Joe has been doing radio for 32 years and teams with Ramonski Luv for "The Real Show" week-day evenings on V-103. He also does the "Back in the Day" show on Saturday evenings from 5 to10pm.
He is a native Chicagoan who graduated from Farragut High School on the West-side and Daley College on the South-side where he received his Associate of Arts Degree. Joe then moved to DeKalb where he earned his Bachelors in Radio, Television and Film at Northern Illinois University.
Joe has been married to wife Darlene for 18 years. They have 2 daughters and a son. Sonia, Samantha and Sonny. They also have 2 dogs. Katie and BJ.
Aside from his family and radio, baseball is his passion. He plays for The Angels (38's) and Braves (48's) of The Roy Hobbs League. He has won National Championships with teams out of Dallas and Memphis.
Joe teaches Announcing and History of Radio at Kennedy King College. He is also the Lector Coordinator at St. Leonard's Church in Berwyn, Illinois.
Joe's favorite movie is The Godfather. His favorite sports team is the Chicago Cubs. His favorite musical groups are Santana and Steely Dan and his favorite color is blue. He's also quite fond of leopard print.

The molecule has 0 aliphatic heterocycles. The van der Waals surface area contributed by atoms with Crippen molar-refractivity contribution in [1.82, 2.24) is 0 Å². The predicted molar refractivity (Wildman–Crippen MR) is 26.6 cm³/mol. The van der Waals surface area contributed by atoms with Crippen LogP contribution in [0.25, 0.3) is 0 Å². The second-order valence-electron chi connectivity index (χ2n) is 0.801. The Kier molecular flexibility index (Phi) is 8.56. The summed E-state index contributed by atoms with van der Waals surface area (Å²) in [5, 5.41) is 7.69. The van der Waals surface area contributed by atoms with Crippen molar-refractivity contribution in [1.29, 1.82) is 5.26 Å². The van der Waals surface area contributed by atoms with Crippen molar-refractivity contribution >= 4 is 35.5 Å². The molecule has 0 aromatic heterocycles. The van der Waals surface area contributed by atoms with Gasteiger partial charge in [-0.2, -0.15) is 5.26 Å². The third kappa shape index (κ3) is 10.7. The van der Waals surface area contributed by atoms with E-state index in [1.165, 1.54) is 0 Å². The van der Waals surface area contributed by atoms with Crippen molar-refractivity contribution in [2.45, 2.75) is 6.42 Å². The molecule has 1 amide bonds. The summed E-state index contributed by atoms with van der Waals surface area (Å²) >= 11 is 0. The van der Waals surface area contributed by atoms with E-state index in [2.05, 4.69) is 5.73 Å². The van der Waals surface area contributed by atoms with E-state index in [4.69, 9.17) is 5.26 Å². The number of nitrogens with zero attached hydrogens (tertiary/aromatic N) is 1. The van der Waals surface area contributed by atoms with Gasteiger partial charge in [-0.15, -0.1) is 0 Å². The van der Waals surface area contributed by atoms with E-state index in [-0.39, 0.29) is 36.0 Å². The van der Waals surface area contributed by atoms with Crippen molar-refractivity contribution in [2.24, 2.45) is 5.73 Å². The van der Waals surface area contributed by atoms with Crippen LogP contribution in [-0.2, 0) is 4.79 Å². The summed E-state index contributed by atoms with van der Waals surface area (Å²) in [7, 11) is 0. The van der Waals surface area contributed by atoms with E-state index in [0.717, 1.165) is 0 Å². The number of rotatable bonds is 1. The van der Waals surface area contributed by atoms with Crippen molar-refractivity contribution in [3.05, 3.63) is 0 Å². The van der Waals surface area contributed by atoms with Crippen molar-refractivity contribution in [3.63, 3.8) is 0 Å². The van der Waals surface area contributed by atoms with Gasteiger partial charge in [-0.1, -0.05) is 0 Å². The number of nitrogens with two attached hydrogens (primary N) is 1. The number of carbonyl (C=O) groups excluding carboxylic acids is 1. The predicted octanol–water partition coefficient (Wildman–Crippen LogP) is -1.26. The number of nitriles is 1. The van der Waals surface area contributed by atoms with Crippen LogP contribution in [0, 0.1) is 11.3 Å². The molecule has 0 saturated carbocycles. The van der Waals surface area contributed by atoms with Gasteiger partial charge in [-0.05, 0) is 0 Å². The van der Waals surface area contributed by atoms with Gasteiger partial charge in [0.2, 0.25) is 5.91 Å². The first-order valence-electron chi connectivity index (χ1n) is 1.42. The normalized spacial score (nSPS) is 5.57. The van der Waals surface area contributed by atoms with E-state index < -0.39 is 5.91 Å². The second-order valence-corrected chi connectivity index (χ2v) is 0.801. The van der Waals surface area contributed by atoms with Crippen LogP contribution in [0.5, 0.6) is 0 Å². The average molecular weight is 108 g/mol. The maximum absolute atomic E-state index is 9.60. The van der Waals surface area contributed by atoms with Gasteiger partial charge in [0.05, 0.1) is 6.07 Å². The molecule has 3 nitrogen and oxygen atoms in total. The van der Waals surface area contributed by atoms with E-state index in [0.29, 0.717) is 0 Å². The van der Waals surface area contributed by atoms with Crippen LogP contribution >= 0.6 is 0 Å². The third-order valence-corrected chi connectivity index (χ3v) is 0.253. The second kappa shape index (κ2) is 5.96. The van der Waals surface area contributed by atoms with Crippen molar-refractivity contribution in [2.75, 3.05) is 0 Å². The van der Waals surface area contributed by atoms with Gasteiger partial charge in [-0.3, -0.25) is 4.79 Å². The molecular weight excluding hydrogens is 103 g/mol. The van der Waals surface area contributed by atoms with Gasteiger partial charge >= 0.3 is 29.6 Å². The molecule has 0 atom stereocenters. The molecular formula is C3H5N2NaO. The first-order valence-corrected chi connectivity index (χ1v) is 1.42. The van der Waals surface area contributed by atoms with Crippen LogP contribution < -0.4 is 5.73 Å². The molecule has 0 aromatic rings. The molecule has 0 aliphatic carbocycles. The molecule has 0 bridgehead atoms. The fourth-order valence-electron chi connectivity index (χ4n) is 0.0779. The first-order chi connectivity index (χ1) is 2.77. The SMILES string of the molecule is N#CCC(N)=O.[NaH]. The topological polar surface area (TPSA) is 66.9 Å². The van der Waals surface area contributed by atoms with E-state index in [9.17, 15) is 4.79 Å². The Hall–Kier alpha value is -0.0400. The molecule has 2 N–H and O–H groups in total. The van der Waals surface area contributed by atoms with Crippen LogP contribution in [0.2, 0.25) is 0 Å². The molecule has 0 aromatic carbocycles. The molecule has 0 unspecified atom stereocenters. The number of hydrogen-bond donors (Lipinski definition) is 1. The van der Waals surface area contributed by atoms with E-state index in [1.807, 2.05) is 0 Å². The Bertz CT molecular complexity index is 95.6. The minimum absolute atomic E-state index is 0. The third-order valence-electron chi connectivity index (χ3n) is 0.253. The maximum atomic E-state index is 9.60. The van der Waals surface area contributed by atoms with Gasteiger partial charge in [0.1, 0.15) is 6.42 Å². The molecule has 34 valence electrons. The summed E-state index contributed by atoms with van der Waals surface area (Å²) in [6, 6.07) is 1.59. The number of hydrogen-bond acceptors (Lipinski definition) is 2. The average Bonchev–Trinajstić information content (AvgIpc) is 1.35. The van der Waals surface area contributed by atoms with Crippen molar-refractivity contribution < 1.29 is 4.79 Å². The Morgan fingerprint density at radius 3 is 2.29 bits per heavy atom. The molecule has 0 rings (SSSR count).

You can also catch up with joe @ joesotov103 on Twitter and joesoto on Facebook.
WASHINGTON -- The White House says President Barack Obama will talk about energy and climate change during a visit next Friday to Argonne National Laboratory, near Chicago.
The White House announced the trip on Friday after revealing that Obama had discussed these issues a day earlier during a private meeting with business leaders and others from the clean energy industry.
Obama has signaled a desire to tackle climate change during his second term.
He made his intent clear earlier this week by choosing Gina McCarthy, a 25-year veteran of environmental policy and politics, to lead the Environmental Protection Agency.
Argonne National Laboratory is one of the Department of Energy's largest national laboratories for scientific and engineering research, staffed by more than 1,250 scientists and engineers.